In a rare move, business owners and vendors observed a shutdown strike in Indian administered Kashmir today in opposition to the moderate faction of the All Parties Hurriyat Conference separatist group. Shanawaz Khan reports.

Today’s shutdown was called by a hardline faction of Kashmir’s Separatist Alliance, All Parties Hurriyat Conference. The rival faction opposes the dialogue process with India and Pakistan favored by the moderate faction. The shutdown strike comes as the leader of the moderate faction, Mirwaiz Umar arrived in Islamabad today for talks. The moderate faction has visited Pakistan twice in the last few years and has also held talks with New Delhi. Hardline faction leader, Syed Ali Shah Geelani alleges the dialogue process is only a ploy to maintain the status quo in Kashmir. Geelani supports the implementation of UN resolutions that observe the right to self-determination for Kashmiris. The Hurriyat Conference, an alliance of separatist groups, split into rival factions in 2003, with Geelani leading the hardliners. Shops and business closed in most parts of the region today in observance of the call for a shutdown. On Monday, unidentified assailants fired a grenade at the Srinagar residence of the moderate faction’s leader. For FSRN, I’m Shanawaz Khan.

Congress Reveals Different Views on Iraq (3:40)
Members of Congress introduced several pieces of legislation regarding Iraq today. They present differing ways Congress could address the war, and as Washington Editor Leigh Ann Caldwell reports, it reveals the multitude of views lawmakers have on the issue.

Iraq’s Ministry of Health Underreporting Death from Political Violence (3:30)
At least 17 people died and 33 were wounded when a suicide car bomb struck a market in the Shi’te area of Sadr City in Iraq today. There were demonstrations in Baghdad today as people mourned the deaths of more than seventy people killed in an attack at a university on Tuesday. Such attacks suddenly seem to be receiving greater international attention since the U.N. announced yesterday it had concluded more than 35,000 Iraqis had been killed in 2006 in situations directly linked to political violence. For Iraqis, such an announcement, despite official numbers from the Ministry of Health that were much lower, came as no surprise. Hiba Dawood and David Enders report.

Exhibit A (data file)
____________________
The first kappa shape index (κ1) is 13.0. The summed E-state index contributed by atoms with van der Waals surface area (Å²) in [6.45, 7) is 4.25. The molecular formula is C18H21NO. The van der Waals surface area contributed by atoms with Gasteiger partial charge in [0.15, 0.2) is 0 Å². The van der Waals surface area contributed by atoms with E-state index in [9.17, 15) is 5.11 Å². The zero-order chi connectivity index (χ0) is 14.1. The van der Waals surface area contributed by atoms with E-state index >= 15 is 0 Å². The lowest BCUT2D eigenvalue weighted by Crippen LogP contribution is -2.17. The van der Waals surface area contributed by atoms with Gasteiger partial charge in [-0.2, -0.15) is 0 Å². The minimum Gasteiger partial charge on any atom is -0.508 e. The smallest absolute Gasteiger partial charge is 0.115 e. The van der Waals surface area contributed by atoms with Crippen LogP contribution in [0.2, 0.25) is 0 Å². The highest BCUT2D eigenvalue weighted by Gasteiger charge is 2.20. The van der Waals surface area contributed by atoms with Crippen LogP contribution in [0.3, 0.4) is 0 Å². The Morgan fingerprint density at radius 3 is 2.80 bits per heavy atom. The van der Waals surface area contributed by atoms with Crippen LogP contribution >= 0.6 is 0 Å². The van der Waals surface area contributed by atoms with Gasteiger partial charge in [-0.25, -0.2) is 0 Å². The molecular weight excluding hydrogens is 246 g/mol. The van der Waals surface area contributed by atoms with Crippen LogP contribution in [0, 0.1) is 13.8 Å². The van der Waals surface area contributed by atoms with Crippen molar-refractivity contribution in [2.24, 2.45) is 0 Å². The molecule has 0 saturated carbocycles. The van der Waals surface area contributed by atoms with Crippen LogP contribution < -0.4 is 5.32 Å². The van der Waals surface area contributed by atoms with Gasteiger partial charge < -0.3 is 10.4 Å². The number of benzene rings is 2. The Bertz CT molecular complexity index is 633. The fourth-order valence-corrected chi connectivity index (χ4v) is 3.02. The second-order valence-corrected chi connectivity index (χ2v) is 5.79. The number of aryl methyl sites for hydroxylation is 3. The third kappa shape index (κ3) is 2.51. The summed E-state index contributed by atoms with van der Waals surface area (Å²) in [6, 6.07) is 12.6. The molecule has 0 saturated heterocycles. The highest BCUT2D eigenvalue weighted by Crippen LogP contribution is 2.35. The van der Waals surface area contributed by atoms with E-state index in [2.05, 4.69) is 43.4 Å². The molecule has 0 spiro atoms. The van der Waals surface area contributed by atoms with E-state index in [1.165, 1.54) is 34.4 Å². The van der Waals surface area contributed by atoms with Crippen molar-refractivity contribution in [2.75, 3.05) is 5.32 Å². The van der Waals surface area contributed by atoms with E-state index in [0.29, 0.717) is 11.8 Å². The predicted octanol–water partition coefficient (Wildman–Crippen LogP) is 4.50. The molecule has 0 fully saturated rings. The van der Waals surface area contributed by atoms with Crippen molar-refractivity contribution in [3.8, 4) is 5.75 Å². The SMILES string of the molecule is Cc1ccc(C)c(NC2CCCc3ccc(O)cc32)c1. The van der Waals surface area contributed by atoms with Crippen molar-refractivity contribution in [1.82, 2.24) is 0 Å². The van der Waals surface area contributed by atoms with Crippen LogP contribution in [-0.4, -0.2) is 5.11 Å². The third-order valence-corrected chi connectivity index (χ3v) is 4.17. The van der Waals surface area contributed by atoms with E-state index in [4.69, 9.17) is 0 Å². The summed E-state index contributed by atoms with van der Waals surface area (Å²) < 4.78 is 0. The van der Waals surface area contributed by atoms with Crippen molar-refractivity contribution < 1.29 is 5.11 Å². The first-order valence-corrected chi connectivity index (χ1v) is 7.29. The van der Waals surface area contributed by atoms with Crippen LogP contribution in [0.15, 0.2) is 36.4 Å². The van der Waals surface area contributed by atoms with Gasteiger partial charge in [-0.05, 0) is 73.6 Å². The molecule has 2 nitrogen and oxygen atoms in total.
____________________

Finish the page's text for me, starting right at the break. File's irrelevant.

Defense Secretary Robert Gates Hints at Sending Additional Troops to Iraq (2:11)
Defense Secretary Robert Gates hinted at sending more troops to Afghanistan to prepare for an anticipated spring offensive by Taliban militants. He is visiting Afghanistan where U.S. and NATO troops are faced with a tough resistance: some 400 people were killed in conflict-related violence there last year. Gates also accused neighboring Pakistan of providing sanctuary to the Taliban. Masroor Hussain reports from Islamabad.

Israeli Opposition Politicians Call for Olmert’s Resignation (3:50)
Israeli opposition politicians have called on Prime Minister Ehud Olmert and his Defense Minister to resign. The calls follow the resignation of the military chief of staff, Lieutenant General Dan Halutz, over the handling of the conflict in Lebanon. Irris Makler reports from Jerusalem.

French Government Agrees to Introduce Legal Right to Home for All (4:14)
The French government agreed to introduce the legal right to a home for all today. The plan, which is likely to sail through both houses of parliament before April’s presidential election, is a response to homeless campaigns which have embarrassed politicians into action. Tony Cross reports from Paris.

New Orlean’s Public Housing Residents Prepare for End of Government Assistance (3:45)
Some people are still occupying New Orleans’ St. Bernard housing development, days after residents broke through the fences and began the process of cleaning their homes. As Mayaba Liebanthal reports, these actions are part of resident-lead preparations for the upcoming 18-month end of government housing assistance.